You want fabulous work performance so you try to lure rock stars with a glittering career from another company. That’s the theory anyway. In the early 2000s Harvard Business School researched this approach and concluded that if high performing employees just moved from one organisation to another the performances were successful for a short while but quickly faded out. More stall-er – than stellar in fact.
Three things happen when a company hires a star and none of them are good.
The star’s performance (we’ll call him Stelios) falls sharply and stays well below his old achievement levels. Stelios hasn’t suddenly become less intelligent, less hard working or lost relevant work experience overnight, but his performance depends on both personal competencies and the capabilities, such as the systems and processes, of the business he works for. When he leaves one business, he can’t take the company specific resources that contributed to his achievements. As a result, he is unable to repeat his performance in another company until he learns to work the new system. That could take years.
The arrival of a Stelios often results in interpersonal conflicts and a breakdown of communication in the group. As a result, the group’s performance can suffer for several years. Sometimes, the team (what is left of it) returns to normal only after Stelios has left the company.
Stelios’ colleagues often become demotivated because they feel they have to look outside the business if they want to grow or to occupy leadership positions. Companies are eager to please the Stelios of this world and often offer resources as part of the recruitment package. Loyal employees become aggrieved, because without resources, they cannot perform as well.
Clearly, when companies try to grow by bringing in stars, it doesn’t work. It’s better to try and grow your own stars internally. In business, the only realistic strategy is to recruit good people, develop them, and retain as many as possible.
If you’re going to grow your own stars, take plenty of time to identify the right person for a job. If you can’t find a good-enough candidate, leave the position vacant until you do. Be really rigorous and test to assess performance capability in the workplace. Any fool can sit there is a nice suit, blag and smile. You need to know if they can deliver.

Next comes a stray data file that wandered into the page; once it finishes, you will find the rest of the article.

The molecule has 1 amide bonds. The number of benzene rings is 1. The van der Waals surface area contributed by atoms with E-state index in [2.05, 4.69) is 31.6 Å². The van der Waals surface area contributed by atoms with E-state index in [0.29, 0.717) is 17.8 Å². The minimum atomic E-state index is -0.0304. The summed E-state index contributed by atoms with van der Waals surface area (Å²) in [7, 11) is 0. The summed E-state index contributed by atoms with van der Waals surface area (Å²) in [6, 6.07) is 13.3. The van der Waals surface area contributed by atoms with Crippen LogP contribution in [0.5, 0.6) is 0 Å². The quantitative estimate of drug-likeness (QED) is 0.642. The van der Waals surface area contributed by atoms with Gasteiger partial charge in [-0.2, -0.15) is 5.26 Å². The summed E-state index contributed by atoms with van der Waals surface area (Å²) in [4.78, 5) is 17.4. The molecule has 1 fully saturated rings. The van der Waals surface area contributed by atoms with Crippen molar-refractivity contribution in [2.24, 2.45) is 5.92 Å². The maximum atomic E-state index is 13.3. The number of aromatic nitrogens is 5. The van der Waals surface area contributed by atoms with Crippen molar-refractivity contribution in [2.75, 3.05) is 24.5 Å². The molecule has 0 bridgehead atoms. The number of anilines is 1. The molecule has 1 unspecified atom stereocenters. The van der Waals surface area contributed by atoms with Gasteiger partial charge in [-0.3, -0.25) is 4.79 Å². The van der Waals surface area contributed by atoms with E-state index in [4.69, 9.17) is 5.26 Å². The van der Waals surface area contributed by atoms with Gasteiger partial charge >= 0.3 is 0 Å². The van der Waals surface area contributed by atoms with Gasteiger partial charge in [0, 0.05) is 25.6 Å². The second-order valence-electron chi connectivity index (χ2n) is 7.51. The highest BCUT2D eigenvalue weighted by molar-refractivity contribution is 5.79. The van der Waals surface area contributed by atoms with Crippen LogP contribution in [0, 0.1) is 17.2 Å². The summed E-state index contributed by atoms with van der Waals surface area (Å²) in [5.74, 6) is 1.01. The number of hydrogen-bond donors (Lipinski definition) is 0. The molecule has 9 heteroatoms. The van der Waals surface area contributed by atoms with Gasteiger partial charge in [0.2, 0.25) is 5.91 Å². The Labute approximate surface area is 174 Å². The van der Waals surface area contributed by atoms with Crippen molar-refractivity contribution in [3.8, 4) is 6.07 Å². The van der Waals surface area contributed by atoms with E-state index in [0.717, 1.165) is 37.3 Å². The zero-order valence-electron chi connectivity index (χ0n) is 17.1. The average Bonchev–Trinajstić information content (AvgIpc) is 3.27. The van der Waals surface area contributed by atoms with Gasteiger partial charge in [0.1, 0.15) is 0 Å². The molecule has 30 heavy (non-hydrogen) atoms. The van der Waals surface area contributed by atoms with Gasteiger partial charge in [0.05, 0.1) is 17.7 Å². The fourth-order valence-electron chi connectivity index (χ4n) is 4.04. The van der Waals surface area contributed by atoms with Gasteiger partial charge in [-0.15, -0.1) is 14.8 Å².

Training and mentoring are as important as selection. Develop a structured training programme to enable new recruits to settle in and become effective quickly. Good quality people want to broaden their skill bases, so facilitate that.
Many companies don’t realise that their human resource philosophies dictate how successful—or unsuccessful—they are at developing stars. The Harvard research showed that between 1988 and 1996, Sanford Bernstein was able to make a star out of one in five analysts; Merrill Lynch’s rate was one in 30. Moreover, it took analysts at Merrill Lynch 12 years, on average, to climb to the top, but at Sanford Bernstein, they did it in four years.
If companies want to, they can develop stars, an important step in winning the war for talent. And that’s exactly what we do here at Russell HR Consulting. Check out our opportunities page for a great career as an HR consultant with us.
We deal with the good, the bad and the ugly of HR. If you need help to Build Your Dream Team or any other HR issues, give us a call on 01908 262628.
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